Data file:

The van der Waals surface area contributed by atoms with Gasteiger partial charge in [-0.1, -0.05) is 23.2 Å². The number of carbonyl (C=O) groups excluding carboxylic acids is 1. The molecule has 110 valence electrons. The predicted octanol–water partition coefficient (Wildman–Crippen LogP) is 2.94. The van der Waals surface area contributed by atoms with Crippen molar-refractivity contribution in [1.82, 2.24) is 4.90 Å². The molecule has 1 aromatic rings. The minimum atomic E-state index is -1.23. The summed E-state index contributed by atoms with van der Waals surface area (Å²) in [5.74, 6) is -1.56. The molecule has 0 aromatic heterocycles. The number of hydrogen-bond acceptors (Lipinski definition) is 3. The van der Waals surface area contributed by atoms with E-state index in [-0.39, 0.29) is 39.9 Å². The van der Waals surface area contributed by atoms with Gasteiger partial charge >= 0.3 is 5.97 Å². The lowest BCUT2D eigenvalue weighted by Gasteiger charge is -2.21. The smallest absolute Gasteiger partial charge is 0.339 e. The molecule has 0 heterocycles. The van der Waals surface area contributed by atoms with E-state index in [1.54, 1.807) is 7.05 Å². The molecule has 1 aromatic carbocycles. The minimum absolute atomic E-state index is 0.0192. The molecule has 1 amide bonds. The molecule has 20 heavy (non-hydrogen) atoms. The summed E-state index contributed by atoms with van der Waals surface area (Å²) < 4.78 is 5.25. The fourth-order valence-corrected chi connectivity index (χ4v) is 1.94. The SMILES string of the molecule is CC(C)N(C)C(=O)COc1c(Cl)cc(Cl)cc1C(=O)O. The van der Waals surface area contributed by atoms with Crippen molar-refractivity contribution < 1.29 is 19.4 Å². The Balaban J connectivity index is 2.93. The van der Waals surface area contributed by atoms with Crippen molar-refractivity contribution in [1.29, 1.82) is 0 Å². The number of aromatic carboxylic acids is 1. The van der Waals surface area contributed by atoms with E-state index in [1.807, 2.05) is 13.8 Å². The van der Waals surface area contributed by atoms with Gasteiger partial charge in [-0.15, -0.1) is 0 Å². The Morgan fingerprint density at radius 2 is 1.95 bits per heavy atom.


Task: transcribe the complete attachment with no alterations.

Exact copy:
The van der Waals surface area contributed by atoms with Gasteiger partial charge in [-0.1, -0.05) is 23.2 Å². The number of carbonyl (C=O) groups excluding carboxylic acids is 1. The molecule has 110 valence electrons. The predicted octanol–water partition coefficient (Wildman–Crippen LogP) is 2.94. The van der Waals surface area contributed by atoms with Crippen molar-refractivity contribution in [1.82, 2.24) is 4.90 Å². The molecule has 1 aromatic rings. The minimum atomic E-state index is -1.23. The summed E-state index contributed by atoms with van der Waals surface area (Å²) in [5.74, 6) is -1.56. The molecule has 0 aromatic heterocycles. The number of hydrogen-bond acceptors (Lipinski definition) is 3. The van der Waals surface area contributed by atoms with E-state index in [-0.39, 0.29) is 39.9 Å². The van der Waals surface area contributed by atoms with Gasteiger partial charge >= 0.3 is 5.97 Å². The lowest BCUT2D eigenvalue weighted by Gasteiger charge is -2.21. The smallest absolute Gasteiger partial charge is 0.339 e. The molecule has 0 heterocycles. The van der Waals surface area contributed by atoms with E-state index in [1.54, 1.807) is 7.05 Å². The molecule has 1 aromatic carbocycles. The minimum absolute atomic E-state index is 0.0192. The molecule has 1 amide bonds. The molecule has 20 heavy (non-hydrogen) atoms. The summed E-state index contributed by atoms with van der Waals surface area (Å²) < 4.78 is 5.25. The fourth-order valence-corrected chi connectivity index (χ4v) is 1.94. The SMILES string of the molecule is CC(C)N(C)C(=O)COc1c(Cl)cc(Cl)cc1C(=O)O. The van der Waals surface area contributed by atoms with Crippen molar-refractivity contribution < 1.29 is 19.4 Å². The Balaban J connectivity index is 2.93. The van der Waals surface area contributed by atoms with Crippen molar-refractivity contribution in [1.29, 1.82) is 0 Å². The number of aromatic carboxylic acids is 1. The van der Waals surface area contributed by atoms with E-state index in [1.807, 2.05) is 13.8 Å². The van der Waals surface area contributed by atoms with Gasteiger partial charge in [-0.15, -0.1) is 0 Å². The Morgan fingerprint density at radius 2 is 1.95 bits per heavy atom.